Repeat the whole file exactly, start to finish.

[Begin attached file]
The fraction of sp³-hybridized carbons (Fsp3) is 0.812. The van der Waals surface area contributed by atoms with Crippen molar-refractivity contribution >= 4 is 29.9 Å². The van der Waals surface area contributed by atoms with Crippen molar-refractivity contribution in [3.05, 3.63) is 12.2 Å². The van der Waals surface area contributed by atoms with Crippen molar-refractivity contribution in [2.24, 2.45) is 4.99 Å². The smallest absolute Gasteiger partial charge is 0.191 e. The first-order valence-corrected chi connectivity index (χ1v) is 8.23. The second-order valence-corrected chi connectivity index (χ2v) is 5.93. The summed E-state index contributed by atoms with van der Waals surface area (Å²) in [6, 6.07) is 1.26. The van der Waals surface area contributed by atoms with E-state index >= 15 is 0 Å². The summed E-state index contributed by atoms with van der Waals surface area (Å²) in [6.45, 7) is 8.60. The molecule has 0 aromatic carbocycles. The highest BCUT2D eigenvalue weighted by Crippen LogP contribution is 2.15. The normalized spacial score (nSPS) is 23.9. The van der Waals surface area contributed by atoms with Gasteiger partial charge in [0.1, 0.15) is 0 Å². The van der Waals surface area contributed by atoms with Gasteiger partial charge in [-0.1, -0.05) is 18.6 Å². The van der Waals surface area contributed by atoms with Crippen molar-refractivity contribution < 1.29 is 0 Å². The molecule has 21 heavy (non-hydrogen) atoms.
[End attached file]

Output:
The fraction of sp³-hybridized carbons (Fsp3) is 0.812. The van der Waals surface area contributed by atoms with Crippen molar-refractivity contribution >= 4 is 29.9 Å². The van der Waals surface area contributed by atoms with Crippen molar-refractivity contribution in [3.05, 3.63) is 12.2 Å². The van der Waals surface area contributed by atoms with Crippen molar-refractivity contribution in [2.24, 2.45) is 4.99 Å². The smallest absolute Gasteiger partial charge is 0.191 e. The first-order valence-corrected chi connectivity index (χ1v) is 8.23. The second-order valence-corrected chi connectivity index (χ2v) is 5.93. The summed E-state index contributed by atoms with van der Waals surface area (Å²) in [6, 6.07) is 1.26. The van der Waals surface area contributed by atoms with E-state index >= 15 is 0 Å². The summed E-state index contributed by atoms with van der Waals surface area (Å²) in [6.45, 7) is 8.60. The molecule has 0 aromatic carbocycles. The highest BCUT2D eigenvalue weighted by Crippen LogP contribution is 2.15. The normalized spacial score (nSPS) is 23.9. The van der Waals surface area contributed by atoms with Gasteiger partial charge in [0.1, 0.15) is 0 Å². The van der Waals surface area contributed by atoms with Gasteiger partial charge in [-0.1, -0.05) is 18.6 Å². The van der Waals surface area contributed by atoms with Crippen molar-refractivity contribution < 1.29 is 0 Å². The molecule has 21 heavy (non-hydrogen) atoms.